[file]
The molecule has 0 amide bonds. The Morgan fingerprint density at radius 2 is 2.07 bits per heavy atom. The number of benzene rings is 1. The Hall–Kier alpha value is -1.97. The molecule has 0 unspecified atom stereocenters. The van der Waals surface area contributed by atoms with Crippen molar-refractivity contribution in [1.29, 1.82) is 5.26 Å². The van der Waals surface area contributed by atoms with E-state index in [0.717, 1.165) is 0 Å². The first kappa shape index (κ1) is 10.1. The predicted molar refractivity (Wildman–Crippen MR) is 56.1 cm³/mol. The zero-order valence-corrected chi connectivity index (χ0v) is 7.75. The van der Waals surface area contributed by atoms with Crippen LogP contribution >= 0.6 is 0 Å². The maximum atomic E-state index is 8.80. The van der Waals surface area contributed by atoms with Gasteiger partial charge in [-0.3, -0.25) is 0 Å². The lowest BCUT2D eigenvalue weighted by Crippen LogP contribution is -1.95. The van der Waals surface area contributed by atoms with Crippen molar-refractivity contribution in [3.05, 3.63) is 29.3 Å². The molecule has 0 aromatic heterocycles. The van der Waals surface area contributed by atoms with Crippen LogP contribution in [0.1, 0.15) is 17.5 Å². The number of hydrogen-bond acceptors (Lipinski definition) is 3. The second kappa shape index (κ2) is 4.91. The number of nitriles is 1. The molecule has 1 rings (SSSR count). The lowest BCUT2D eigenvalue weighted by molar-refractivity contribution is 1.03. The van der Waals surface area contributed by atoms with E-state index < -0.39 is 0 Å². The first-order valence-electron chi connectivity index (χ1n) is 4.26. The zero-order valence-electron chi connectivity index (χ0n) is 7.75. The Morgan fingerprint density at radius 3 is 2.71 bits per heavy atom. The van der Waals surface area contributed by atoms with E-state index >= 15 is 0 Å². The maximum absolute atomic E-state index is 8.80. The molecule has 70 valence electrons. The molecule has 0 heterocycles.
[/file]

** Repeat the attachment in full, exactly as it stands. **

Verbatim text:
The molecule has 0 amide bonds. The Morgan fingerprint density at radius 2 is 2.07 bits per heavy atom. The number of benzene rings is 1. The Hall–Kier alpha value is -1.97. The molecule has 0 unspecified atom stereocenters. The van der Waals surface area contributed by atoms with Crippen molar-refractivity contribution in [1.29, 1.82) is 5.26 Å². The van der Waals surface area contributed by atoms with E-state index in [0.717, 1.165) is 0 Å². The first kappa shape index (κ1) is 10.1. The predicted molar refractivity (Wildman–Crippen MR) is 56.1 cm³/mol. The zero-order valence-corrected chi connectivity index (χ0v) is 7.75. The van der Waals surface area contributed by atoms with Crippen LogP contribution >= 0.6 is 0 Å². The maximum atomic E-state index is 8.80. The van der Waals surface area contributed by atoms with Gasteiger partial charge in [-0.3, -0.25) is 0 Å². The lowest BCUT2D eigenvalue weighted by Crippen LogP contribution is -1.95. The van der Waals surface area contributed by atoms with Crippen molar-refractivity contribution in [3.05, 3.63) is 29.3 Å². The molecule has 0 aromatic heterocycles. The van der Waals surface area contributed by atoms with Crippen LogP contribution in [0.1, 0.15) is 17.5 Å². The number of hydrogen-bond acceptors (Lipinski definition) is 3. The second kappa shape index (κ2) is 4.91. The number of nitriles is 1. The molecule has 1 rings (SSSR count). The lowest BCUT2D eigenvalue weighted by molar-refractivity contribution is 1.03. The van der Waals surface area contributed by atoms with E-state index < -0.39 is 0 Å². The first-order valence-electron chi connectivity index (χ1n) is 4.26. The zero-order valence-electron chi connectivity index (χ0n) is 7.75. The Morgan fingerprint density at radius 3 is 2.71 bits per heavy atom. The van der Waals surface area contributed by atoms with E-state index >= 15 is 0 Å². The maximum absolute atomic E-state index is 8.80. The molecule has 70 valence electrons. The molecule has 0 heterocycles.